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HLA Alleles Associated With Risk of Ankylosing Spondylitis and Rheumatoid Arthritis Influence the Gut Microbiome

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Mark Asquith, Peter R. Sternes, Mary Ellen Costello, Lisa Karstens, Sarah Diamond, Tammy M. Martin, Zhixiu Li, Mhairi S. Marshall, Timothy D. Spector, Kim Anh le Cao, James T. Rosenbaum, Matthew A. Brown

Original languageEnglish
Pages (from-to)1642-1650
Number of pages9
JournalArthritis and Rheumatology
Issue number10
Publication statusPublished - 12 Dec 2019

King's Authors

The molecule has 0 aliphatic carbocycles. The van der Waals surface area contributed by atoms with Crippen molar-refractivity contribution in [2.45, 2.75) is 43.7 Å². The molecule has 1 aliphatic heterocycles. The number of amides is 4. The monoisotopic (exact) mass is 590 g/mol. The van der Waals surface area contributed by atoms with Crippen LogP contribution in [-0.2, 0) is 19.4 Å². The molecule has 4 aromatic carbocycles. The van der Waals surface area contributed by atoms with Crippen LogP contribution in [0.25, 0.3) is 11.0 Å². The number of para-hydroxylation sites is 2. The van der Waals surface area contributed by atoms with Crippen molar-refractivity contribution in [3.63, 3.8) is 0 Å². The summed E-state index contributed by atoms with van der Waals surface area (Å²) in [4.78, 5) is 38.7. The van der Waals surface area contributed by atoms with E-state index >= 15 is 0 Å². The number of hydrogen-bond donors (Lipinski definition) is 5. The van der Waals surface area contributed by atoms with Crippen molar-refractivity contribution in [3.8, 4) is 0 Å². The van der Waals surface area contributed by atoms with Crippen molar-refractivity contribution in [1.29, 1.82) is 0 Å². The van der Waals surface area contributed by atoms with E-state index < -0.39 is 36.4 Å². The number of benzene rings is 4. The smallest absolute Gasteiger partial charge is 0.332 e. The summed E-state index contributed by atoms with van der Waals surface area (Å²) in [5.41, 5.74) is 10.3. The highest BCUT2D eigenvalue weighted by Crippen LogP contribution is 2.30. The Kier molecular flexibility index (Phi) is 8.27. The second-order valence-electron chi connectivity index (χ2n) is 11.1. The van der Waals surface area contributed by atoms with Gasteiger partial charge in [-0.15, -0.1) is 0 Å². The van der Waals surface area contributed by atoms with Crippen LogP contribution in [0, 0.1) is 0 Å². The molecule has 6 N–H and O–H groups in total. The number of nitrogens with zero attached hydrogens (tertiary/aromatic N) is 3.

Objective: HLA alleles affect susceptibility to more than 100 diseases, but the mechanisms that account for these genotype–disease associations are largely unknown. HLA alleles strongly influence predisposition to ankylosing spondylitis (AS) and rheumatoid arthritis (RA). Both AS and RA patients have discrete intestinal and fecal microbiome signatures. Whether these changes are the cause or consequence of the diseases themselves is unclear. To distinguish these possibilities, we examined the effect of HLA–B27 and HLA–DRB1 RA risk alleles on the composition of the intestinal microbiome in healthy individuals. Methods: Five hundred sixty-eight stool and biopsy samples from 6 intestinal sites were collected from 107 healthy unrelated subjects, and stool samples were collected from 696 twin pairs from the TwinsUK cohort. Microbiome profiling was performed using sequencing of the 16S ribosomal RNA bacterial marker gene. All subjects were genotyped using the Illumina CoreExome SNP microarray, and HLA genotypes were imputed from these data. Results: Associations were observed between the overall microbial composition and both the HLA–B27 genotype and the HLA–DRB1 RA risk allele (P = 0.0002 and P = 0.00001, respectively). These associations were replicated using the stool samples from the TwinsUK cohort (P = 0.023 and P = 0.033, respectively). Conclusion: This study shows that the changes in intestinal microbiome composition seen in AS and RA are at least partially due to effects of HLA-B27 and HLA–DRB1 on the gut microbiome. These findings support the hypothesis that HLA alleles operate to cause or increase the risk of these diseases through interaction with the intestinal microbiome and suggest that therapies targeting the microbiome may be effective in preventing or treating these diseases.

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